3. Communicate openly
Communication is important in fostering treatment and recovery. You should communicate regularly with the person you are caring for and avoid showing or expressing judgment, criticism or negativity.
- Encourage and allow the person to express how they are feeling (even when they don’t feel good) and let them know their thoughts and feelings are valid. You should also avoid focusing on food or body shape/image and instead try to discuss the feelings that are evident ‘beneath’ the illness
- Paying attention to the person’s non-verbal reactions, body language and other behaviours can also give you much insight into how they are feeling
4. Be patient
It is crucial to remember that recovery takes time and patience and there is no ‘quick fix’ for an eating disorder.
- People with eating disorders can experience a range of different and conflicting emotions all at one time. This can be very hard for them to manage and it can be just as hard for you and others in your support network to handle, so being patient throughout this time is critical
- The path to recovery involves many emotions and setbacks and it can be a long journey. It is important to be as calm and patient as possible throughout the recovery process and to remain as supportive as you can
- If you find this challenging, try to focus on the more positive aspects of the experience and/or the long-term goal of recovery. You should also make sure that you take time for yourself as a carer (see below) so that you don’t feel as if you can’t cope yourself
5. Stay positive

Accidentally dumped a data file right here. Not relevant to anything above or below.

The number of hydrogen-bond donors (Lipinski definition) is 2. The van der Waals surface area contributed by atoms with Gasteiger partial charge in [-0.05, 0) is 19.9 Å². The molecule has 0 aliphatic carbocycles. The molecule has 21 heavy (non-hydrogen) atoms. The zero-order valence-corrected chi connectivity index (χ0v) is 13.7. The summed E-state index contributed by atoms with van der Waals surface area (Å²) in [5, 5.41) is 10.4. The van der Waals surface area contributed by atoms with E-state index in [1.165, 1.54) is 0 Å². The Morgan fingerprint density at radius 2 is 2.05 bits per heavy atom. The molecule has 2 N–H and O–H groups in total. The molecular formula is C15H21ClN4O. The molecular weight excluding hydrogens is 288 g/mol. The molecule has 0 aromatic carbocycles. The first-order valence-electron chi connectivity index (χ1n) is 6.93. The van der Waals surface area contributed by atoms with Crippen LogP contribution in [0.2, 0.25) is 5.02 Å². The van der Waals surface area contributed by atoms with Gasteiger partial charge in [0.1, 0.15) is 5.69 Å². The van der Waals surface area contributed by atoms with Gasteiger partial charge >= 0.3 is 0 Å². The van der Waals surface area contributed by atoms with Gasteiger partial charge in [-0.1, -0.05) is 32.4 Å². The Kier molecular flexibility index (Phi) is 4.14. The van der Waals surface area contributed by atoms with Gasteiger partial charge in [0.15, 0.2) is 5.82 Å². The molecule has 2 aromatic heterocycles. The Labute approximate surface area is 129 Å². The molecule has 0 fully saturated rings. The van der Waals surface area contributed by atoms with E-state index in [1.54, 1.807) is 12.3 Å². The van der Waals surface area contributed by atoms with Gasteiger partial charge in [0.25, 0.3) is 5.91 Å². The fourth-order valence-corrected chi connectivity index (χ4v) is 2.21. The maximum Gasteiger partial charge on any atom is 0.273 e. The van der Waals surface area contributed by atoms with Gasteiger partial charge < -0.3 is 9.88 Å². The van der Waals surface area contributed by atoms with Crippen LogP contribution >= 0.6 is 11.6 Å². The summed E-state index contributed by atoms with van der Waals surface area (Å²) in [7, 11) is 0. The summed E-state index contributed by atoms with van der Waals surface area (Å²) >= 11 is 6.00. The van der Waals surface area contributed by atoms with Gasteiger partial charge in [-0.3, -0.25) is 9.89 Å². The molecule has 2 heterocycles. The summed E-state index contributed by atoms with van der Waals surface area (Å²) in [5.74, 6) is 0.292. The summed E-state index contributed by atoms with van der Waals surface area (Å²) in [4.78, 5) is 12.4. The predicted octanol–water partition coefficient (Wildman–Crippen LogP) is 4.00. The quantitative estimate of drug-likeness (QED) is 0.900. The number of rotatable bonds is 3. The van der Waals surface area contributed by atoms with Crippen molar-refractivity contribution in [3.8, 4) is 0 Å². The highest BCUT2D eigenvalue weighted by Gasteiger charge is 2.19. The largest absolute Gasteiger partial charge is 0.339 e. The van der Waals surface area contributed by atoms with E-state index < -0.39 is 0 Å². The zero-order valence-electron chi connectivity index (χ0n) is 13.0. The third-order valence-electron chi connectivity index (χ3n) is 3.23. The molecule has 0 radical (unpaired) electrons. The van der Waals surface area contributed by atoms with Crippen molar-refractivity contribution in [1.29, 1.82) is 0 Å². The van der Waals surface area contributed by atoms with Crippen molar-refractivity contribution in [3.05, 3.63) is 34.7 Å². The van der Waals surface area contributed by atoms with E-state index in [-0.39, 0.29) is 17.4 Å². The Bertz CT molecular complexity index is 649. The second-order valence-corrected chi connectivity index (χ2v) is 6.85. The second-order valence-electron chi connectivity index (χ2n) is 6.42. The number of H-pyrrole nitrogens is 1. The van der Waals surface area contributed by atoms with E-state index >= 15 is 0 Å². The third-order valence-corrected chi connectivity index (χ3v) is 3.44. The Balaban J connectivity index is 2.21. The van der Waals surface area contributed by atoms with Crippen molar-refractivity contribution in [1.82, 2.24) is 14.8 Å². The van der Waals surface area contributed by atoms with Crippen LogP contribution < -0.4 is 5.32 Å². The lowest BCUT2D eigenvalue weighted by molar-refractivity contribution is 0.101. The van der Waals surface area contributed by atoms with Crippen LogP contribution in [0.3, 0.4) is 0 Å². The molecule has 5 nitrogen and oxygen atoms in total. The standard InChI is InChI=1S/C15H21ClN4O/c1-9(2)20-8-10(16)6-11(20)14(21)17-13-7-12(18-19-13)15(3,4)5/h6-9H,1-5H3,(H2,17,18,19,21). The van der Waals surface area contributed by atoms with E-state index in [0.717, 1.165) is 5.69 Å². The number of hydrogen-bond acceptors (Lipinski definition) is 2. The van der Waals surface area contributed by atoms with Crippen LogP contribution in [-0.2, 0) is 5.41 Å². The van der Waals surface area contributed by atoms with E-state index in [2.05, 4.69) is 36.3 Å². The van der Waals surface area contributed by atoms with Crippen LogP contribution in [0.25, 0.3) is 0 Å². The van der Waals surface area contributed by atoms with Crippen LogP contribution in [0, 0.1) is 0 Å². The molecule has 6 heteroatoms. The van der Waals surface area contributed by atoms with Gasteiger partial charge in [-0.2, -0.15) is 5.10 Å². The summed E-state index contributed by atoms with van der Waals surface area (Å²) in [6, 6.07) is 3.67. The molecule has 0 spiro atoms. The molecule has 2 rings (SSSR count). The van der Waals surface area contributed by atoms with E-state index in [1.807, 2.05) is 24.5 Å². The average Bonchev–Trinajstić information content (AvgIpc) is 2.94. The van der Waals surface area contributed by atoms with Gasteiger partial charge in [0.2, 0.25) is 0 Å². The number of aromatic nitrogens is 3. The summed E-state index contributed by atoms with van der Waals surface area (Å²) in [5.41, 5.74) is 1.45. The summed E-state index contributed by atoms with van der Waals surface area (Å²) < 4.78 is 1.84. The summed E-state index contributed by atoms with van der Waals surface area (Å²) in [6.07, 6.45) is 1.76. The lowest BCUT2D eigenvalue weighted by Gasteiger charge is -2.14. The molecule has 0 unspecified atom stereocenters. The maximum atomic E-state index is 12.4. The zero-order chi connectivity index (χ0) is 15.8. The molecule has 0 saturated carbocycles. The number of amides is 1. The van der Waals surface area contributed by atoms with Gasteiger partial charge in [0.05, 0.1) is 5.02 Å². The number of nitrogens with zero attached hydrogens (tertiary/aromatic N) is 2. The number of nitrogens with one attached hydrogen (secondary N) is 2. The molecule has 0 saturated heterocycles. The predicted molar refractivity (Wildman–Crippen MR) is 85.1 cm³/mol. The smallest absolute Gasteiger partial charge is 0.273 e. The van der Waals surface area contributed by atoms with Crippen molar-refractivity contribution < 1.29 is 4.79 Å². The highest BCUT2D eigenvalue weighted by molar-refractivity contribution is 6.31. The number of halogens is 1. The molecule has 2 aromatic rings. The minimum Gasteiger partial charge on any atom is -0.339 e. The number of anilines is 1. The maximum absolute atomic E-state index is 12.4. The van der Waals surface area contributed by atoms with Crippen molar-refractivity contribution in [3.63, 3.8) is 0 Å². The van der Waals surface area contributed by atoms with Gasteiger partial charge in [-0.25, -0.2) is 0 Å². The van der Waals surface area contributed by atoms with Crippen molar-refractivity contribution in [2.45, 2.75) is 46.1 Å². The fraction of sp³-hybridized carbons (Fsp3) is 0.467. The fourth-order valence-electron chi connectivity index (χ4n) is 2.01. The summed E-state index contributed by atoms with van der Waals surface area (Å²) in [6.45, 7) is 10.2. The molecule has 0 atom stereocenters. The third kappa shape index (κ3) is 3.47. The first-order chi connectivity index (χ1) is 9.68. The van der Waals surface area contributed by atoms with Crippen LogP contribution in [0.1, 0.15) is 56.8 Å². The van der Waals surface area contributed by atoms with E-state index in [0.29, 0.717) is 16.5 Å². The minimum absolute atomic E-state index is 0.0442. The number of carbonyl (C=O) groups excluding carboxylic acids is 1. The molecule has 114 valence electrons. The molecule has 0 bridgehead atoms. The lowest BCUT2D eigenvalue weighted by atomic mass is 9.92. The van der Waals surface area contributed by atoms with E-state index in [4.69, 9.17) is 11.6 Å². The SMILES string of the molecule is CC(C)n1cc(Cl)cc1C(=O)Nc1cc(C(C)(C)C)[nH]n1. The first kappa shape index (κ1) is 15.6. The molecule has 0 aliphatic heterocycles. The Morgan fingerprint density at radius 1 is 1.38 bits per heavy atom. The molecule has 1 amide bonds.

Caring for someone with an eating disorder can be very challenging. You can stay positive by drawing attention to the positive attributes of the person you are looking after and talking about things that they enjoy or are good at.
- It is a good idea to find opportunities to involve the person you are caring for in things they enjoy, such as sport, entertainment or other hobbies; these are activities that can be completed together and that promote positivity
- You can also practise positive communication by explaining that you are proud of them or highlighting the things you love about them
- Reminding the person of their life outside of their illness can also help them realise there is more to their identity than their eating disorder
6. Make time for yourself
Prioritising regular ‘time outs’ for yourself can restore your energy and help you become better equipped to deal with the person you care for.
- Take small breaks to help you stay relaxed, calm and patient during the treatment phase. It also means that your own mental, psychological and physical health continues to be cared for throughout this difficult time
- You should aim to make time for yourself to do the things that you enjoy, such as visiting friends, going for walks, doing some exercise, reading a book or watching a film. The better you care for yourself, the more you will be able to help the person you are caring for
7. Seek support
Seeking professional support can reduce the amount of stress you carry and improve your capacity to care for someone with an eating disorder. Community based organisations and respite centres are equipped with specifically trained professionals who can assist you with skills based support, support for your physical and psychological well being, help with employment and also provide information booklets, brochures, peer support groups and networks.
Find support in your area.